World Economic Forum dubs Kiwi firm Lanzatech future-changing

Auckland-based biofuels pioneer tipped by the influential forum as "an industry-changing company with the potential to transform the future".

BUSINESSDESK: Auckland-based biofuels pioneer Lanzatech has been tipped by the influential World Economic Forum as "an industry-changing company with the potential to transform the future".

Already highly decorated with a string of innovation and bio-technology awards and contracts to work with the US defence and aerospace industries, as well as steel mills and refineries in China and India, the latest award is significant because of the WEF's global clout.

The company has attracted investment from billionaire US clean-tech investor Vinod Khosla and the founder of the Virgin empire, Sir Richard Branson, along with noted New Zealand investors including Warehouse founder Sir Stephen Tindall.

Lanzatech has been named a WEF Technology Pioneer, a 12 year-old programme that has recognised more than 400 companies, including Twitter, Wikimedia and Technorati, and will receive the award at a global forum in Tianjin, China, next month.

Lanzatech has succeeded in attracting investment and scientific collaboration with top Chinese government science agencies, with its enzyme-based process for turning waste carbon monoxide gas flows from major industrial plant and producing biofuels.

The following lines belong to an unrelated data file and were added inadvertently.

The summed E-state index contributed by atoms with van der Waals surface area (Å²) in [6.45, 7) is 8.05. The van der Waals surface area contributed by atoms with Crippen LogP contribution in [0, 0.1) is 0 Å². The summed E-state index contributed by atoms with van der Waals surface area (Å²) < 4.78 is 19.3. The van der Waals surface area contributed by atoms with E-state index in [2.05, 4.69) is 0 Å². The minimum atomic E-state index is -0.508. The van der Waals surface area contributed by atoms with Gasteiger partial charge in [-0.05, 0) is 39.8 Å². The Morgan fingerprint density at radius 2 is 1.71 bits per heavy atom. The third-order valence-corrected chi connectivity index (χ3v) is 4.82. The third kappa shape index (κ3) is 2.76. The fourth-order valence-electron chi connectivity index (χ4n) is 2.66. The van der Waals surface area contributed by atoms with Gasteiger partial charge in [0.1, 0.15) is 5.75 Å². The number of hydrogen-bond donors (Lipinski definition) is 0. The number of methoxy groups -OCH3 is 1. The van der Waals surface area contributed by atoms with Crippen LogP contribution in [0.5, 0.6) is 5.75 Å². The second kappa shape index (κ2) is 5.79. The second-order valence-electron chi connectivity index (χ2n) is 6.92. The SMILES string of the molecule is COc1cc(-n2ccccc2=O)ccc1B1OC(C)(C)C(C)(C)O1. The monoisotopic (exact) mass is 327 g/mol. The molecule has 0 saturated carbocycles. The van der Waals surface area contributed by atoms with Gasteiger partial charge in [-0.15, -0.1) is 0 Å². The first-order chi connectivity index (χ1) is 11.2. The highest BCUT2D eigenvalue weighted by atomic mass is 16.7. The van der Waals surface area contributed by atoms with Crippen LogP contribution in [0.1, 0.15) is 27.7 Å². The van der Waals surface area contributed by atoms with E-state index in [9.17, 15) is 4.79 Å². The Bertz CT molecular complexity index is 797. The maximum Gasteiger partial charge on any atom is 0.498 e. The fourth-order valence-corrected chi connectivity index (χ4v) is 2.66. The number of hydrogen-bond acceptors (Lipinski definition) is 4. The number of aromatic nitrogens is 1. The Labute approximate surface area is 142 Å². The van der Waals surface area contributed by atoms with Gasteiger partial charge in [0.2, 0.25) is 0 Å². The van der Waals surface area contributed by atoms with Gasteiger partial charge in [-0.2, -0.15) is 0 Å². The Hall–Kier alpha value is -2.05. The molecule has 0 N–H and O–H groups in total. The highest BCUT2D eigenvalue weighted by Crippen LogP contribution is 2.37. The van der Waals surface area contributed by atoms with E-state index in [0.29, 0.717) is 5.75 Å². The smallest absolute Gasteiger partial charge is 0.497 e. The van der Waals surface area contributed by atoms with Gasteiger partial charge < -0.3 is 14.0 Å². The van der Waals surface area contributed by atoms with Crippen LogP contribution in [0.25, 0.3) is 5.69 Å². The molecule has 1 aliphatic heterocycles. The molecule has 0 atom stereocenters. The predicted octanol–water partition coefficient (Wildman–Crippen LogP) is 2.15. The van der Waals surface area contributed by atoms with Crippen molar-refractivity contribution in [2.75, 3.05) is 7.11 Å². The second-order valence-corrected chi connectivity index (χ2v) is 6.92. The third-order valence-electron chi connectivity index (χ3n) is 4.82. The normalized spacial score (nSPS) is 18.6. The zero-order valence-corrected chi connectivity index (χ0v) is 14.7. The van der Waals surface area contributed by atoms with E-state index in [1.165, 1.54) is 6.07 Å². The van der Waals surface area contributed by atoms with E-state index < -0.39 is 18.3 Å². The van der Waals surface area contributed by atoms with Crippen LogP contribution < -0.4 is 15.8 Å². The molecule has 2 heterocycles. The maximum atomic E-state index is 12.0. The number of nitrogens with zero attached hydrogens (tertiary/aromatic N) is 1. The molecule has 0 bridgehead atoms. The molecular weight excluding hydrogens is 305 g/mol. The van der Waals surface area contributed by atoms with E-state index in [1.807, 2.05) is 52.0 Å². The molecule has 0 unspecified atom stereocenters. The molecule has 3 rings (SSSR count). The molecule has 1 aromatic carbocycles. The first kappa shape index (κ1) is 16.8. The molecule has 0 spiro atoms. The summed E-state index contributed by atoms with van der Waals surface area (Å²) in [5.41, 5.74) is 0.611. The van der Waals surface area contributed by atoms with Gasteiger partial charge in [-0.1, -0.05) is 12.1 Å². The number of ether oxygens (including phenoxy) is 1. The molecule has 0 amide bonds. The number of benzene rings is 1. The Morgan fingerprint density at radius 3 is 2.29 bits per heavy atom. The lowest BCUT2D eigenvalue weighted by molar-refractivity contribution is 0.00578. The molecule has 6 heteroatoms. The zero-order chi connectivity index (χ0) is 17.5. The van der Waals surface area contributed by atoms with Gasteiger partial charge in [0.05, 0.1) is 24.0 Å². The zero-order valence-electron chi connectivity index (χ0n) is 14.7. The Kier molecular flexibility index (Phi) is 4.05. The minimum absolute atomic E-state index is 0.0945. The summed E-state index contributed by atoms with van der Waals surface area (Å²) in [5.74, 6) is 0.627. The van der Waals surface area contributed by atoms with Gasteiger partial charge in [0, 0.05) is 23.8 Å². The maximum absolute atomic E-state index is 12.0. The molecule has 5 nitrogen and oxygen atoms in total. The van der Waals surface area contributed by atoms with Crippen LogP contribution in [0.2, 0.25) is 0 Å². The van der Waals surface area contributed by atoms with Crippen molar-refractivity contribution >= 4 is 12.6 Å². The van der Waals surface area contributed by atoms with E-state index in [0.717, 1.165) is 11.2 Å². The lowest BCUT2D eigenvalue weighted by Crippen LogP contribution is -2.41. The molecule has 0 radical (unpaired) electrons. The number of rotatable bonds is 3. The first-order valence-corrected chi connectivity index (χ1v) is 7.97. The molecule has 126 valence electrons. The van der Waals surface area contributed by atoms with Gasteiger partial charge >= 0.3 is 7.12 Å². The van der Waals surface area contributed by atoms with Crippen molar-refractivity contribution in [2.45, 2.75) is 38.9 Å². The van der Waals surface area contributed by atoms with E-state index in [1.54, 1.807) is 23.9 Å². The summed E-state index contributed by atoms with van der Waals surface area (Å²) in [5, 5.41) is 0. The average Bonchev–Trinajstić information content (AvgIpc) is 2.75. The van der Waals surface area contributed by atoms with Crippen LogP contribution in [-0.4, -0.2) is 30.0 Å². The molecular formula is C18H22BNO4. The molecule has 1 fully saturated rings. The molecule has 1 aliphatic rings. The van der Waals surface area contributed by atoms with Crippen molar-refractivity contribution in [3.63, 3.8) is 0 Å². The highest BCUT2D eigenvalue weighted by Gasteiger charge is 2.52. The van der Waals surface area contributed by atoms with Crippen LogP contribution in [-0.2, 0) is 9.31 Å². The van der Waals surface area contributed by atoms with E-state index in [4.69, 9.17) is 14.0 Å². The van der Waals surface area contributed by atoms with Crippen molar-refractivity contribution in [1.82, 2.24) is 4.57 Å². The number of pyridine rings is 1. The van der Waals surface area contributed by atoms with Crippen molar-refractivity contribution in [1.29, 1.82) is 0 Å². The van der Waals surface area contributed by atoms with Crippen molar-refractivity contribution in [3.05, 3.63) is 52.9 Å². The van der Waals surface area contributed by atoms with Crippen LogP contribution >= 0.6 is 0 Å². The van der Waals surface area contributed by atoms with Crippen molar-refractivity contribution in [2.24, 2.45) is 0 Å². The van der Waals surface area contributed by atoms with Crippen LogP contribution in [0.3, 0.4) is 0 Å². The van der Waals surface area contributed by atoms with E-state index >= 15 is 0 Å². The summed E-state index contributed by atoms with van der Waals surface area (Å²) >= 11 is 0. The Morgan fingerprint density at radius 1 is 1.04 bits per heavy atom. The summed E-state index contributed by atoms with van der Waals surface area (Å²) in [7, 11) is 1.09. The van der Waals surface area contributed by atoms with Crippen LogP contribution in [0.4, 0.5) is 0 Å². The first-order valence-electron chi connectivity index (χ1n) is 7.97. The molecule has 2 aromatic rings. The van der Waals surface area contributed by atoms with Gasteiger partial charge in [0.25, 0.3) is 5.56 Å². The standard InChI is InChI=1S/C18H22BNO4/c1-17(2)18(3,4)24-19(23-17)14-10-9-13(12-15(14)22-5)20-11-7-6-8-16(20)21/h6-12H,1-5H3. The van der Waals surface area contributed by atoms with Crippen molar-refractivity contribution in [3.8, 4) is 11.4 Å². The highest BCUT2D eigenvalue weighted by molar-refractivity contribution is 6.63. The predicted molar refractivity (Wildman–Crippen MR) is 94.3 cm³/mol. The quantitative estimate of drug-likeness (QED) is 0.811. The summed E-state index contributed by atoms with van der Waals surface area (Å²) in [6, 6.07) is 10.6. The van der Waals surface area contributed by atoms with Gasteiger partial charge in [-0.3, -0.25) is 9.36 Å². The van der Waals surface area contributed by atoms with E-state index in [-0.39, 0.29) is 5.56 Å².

The company has previously talked of an intention to list on a sharemarket in the next two years, with a head listing likely in either the US or China, but NZX listing also a likelihood.

Meanwhile, documents lodged with the Companies Office show that, consistent with its status as an early stage venture capital company, Lanzatech made a $17.6 million loss in the nine months to December 31, in a set of accounts that do not allow direct comparisons with the previous year owing to a balance date change.

In the 12 months to March 31, 2011, the company had reported a $14.2 million loss. The most recent nine month result reflected a $2.3 million impact from the strength of the New Zealand dollar.

Total revenues from grants for the nine months was $2.7 million, against total operating expenses of $16.2 million.

It was carrying assets of $73.5 million on its books at December 31, of which $52.1 million was in cash or cash equivalents, following successful equity raisings during the period, and compares with total assets of $15.3 million at March 31 last year.

Total accumulated losses stood at $50.9 million at December 31.

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